British Columbia

Vancouver para surfer wins 3rd straight world championship title

Victoria Feige won gold in the kneel division while Parksville's Trevor Hirschfield, captain of Canada's wheelchair rugby team, made his competitive surfing debut.

Physiotherapist Victoria Feige captured gold again at the International Surfing Assoc. World Championships

Vancouver's Victoria Feige is a three-time para surfing world champion. (submitted by Sean Evans)

Victoria Feige figures the hours spent at Kits Pool improving her duck dives and paddling is one secret in her para surfing success. 

Relocating in October from Vancouver to Hawaii — more specifically to the surfing mecca of Oahu's North Shore —  also helped up her game, which was on full display at the 2021 International Surfing Association Para World Championships in Pismo Beach, Calif., last week where Feige won gold for a third straight year.

"I'm so incredibly happy," she said, speaking from Hawaii. "I've really been pushing my surfing ... and knew if I put together two decent waves I had a really good chance."

World championship number three in the women's kneel division ties Feige for the most world titles won in para surfing history.

Fellow Vancouverite Ling Pai also brought home a medal from California, finishing third in the visually impaired division.

Team Canada para surfer Trevor Hirschfield is also captain of the national wheelchair rugby team. (Submitted by ISA/benreedphoto@gmail.com)

Parksville, B.C, surfing newbie Trevor Hirschfield, wound up 17th in the prone division. 

If the name sounds familiar, it should.

Hirschfield is captain of the Canadian Wheelchair Rugby Team and a two-time Paralympic Games medallist. 

"Rugby is still my number one sport," said Hirschfield. "But going to the para [surfing] world championships and, for lack of a better term, getting my ass handed to me, made me a little more hungry to get better at the sport."

Hirschfield says there are challenges to growing para surfing. For instance, athletes in his category need assistance to catch a wave and again at the finish, and that means training volunteers. In Tofino, where he learned to surf, there's no formal adaptive program in place yet.

Trevor Hirschfield would love nothing better than to compete in both wheelchair rugby and surfing at the 2028 Los Angeles Paralympic Games. (Kevin Light Photography)

Still, within the para surfing community, there's talk of the sport being added to the 2028 Paralympic Games in Los Angeles, following in the footsteps of surfing, which made its Olympic debut in Tokyo in 2020.

That's got Hirschfield daring to dream about wearing Canadian colours in both sports at the 2028 Paralympics.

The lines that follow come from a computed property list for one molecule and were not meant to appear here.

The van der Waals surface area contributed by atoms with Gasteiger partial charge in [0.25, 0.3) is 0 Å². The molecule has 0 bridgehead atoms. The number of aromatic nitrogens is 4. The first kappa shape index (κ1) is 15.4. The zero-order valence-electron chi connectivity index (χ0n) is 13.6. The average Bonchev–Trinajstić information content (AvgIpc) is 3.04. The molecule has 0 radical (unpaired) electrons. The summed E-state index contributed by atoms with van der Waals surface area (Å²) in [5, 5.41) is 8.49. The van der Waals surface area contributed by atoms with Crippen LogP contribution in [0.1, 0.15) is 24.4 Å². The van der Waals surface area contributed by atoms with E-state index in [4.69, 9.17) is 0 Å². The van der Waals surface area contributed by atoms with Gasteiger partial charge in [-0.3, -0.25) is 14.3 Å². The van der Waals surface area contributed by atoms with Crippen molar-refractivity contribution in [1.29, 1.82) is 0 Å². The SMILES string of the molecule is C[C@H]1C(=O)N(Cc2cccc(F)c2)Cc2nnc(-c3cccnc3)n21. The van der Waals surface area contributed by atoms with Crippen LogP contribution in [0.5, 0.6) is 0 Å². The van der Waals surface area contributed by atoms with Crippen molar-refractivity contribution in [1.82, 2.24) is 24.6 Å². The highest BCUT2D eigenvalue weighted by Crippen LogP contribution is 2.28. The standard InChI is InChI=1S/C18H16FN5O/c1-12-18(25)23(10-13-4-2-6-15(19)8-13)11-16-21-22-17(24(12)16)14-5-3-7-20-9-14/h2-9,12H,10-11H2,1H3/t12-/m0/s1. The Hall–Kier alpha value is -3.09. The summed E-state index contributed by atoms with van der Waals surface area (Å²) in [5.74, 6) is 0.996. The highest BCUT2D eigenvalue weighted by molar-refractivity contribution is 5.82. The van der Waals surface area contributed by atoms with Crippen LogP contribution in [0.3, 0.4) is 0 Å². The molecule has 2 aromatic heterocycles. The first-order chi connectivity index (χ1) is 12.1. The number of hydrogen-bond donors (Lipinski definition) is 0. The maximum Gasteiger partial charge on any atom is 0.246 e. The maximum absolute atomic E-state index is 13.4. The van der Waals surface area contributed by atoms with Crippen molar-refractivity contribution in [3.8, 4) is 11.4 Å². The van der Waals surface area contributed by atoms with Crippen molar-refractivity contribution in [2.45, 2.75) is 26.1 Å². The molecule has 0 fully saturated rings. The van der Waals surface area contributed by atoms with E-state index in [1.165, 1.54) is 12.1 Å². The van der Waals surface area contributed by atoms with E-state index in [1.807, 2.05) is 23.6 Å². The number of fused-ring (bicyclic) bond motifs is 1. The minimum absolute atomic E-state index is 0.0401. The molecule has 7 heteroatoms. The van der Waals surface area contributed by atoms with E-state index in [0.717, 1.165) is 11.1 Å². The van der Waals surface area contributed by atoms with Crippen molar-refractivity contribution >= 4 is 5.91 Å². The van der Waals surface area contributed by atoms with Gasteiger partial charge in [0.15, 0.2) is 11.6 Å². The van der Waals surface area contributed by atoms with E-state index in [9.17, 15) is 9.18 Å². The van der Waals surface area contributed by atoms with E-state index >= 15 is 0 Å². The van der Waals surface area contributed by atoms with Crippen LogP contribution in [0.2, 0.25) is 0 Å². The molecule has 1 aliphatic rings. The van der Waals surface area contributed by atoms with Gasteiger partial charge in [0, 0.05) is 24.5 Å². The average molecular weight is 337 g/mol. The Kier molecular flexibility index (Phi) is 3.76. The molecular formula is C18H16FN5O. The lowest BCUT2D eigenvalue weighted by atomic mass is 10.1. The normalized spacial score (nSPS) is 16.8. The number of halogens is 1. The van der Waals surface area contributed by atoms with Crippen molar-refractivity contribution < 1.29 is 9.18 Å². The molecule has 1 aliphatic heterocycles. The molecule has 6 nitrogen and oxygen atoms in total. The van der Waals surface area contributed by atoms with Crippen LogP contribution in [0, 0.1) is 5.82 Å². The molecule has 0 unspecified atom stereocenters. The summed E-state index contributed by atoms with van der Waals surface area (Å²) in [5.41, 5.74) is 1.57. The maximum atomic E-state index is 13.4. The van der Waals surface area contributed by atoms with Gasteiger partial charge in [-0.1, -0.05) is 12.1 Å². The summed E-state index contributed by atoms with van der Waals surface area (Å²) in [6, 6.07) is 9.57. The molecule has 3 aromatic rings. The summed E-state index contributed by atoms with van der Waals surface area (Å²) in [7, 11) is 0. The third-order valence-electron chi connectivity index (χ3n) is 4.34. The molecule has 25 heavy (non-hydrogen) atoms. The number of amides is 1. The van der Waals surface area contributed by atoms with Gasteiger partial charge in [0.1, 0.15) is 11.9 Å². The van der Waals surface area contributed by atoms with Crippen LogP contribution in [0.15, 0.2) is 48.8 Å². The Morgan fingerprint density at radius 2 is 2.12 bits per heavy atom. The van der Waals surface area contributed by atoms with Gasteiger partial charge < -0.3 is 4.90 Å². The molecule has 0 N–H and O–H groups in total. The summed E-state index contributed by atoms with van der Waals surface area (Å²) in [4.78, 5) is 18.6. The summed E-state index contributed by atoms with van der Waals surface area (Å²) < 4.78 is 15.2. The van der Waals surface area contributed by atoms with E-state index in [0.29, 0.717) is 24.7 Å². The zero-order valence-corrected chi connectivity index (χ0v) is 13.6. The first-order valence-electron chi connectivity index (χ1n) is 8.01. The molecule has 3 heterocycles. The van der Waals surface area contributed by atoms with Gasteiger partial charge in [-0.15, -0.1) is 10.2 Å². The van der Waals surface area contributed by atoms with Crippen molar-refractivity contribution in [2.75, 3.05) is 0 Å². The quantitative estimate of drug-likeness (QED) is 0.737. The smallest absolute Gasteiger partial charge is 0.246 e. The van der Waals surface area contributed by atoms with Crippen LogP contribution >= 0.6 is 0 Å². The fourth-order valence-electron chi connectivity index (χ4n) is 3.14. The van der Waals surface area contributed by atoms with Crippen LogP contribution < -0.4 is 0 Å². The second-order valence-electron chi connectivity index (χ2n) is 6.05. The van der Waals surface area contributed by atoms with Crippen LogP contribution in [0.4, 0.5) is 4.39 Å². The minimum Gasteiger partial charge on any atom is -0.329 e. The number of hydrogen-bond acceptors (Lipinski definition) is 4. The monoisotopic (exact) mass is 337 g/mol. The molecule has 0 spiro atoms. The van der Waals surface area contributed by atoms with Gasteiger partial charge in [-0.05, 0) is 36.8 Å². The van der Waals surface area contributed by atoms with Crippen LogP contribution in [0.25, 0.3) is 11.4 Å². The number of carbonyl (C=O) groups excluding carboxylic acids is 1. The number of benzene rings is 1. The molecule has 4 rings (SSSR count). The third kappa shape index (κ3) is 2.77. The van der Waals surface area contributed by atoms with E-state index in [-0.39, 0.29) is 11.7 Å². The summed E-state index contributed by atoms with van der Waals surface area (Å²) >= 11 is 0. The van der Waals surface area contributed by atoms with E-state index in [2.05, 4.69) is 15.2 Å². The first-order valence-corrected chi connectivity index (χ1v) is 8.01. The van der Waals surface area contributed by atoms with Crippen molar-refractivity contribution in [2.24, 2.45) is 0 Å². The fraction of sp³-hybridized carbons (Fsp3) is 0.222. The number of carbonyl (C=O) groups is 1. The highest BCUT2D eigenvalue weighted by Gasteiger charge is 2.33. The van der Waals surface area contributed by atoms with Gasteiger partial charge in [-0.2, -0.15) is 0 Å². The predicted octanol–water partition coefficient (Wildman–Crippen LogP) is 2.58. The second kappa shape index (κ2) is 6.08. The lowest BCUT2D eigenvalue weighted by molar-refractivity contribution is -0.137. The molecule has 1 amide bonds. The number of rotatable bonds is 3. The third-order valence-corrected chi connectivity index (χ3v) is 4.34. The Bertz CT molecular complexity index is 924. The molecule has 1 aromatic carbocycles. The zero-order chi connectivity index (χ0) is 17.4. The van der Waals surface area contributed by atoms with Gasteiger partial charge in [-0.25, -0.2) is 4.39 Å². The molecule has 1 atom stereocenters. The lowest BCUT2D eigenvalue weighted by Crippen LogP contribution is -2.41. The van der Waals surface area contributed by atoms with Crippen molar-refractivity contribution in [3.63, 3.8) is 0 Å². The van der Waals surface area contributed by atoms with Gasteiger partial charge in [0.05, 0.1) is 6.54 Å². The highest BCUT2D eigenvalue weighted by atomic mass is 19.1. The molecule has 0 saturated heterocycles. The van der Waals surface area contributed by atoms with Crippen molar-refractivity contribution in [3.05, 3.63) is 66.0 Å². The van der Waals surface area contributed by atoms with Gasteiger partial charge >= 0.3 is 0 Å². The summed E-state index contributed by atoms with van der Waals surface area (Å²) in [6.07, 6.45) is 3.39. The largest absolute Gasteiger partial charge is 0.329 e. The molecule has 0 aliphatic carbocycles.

Canadian para surfing team, from left to right: Pascale Martineau, Jane Bigmore, Chris Oberle, Ling Pai, Nathan Smid, Trevor Hirschfield, Albie Sears, Victoria Feige, Ryan Eick, Scott Patterson, Cameron Gee, Lisa Franks. (Submitted by Victoria Feige)

"I mean, that would be amazing, to go and compete in surfing as well as wheelchair rugby," he said. 

Feige, who is notable in her professional career as the first North American clinical physiotherapist who uses a wheelchair, also sees a Paralympic future for para surfing.

She came to the sport from an active and thrill-seeking youth in snowboarding, skateboarding and soccer. 

At 18, her T-12 vertebrae was crushed attempting to land a big air snowboard jump. She tried adaptive skiing and played wheelchair basketball for a time, but in 2016 was captivated by the burgeoning world of para surfing.

Victoria Feige and team celebrate victory at the International Surfing Association World Para Championships in Piso Beach, California. (Cameron Bloom photography)

"I met people from all over the world — Australia, South Africa — who were incredible surfers, doing cut-backs, getting barrelled, there was this one guy on a wave ski who could do airs. It completely changed what I thought was possible for adaptive surfing. And it changed what was possible for me," she said.

Feige said "bleak times" during the pandemic sparked her to reorganize her life around surfing. Two months after moving to Hawaii, and another world title to her name, there's no looking back. 

"The waves here are incredible and I'm managing to get so much better," she said.

Comments

To encourage thoughtful and respectful conversations, first and last names will appear with each submission to CBC/Radio-Canada's online communities (except in children and youth-oriented communities). Pseudonyms will no longer be permitted.

By submitting a comment, you accept that CBC has the right to reproduce and publish that comment in whole or in part, in any manner CBC chooses. Please note that CBC does not endorse the opinions expressed in comments. Comments on this story are moderated according to our Submission Guidelines. Comments are welcome while open. We reserve the right to close comments at any time.

Become a CBC Member

Join the conversation  Create account

Already have an account?

now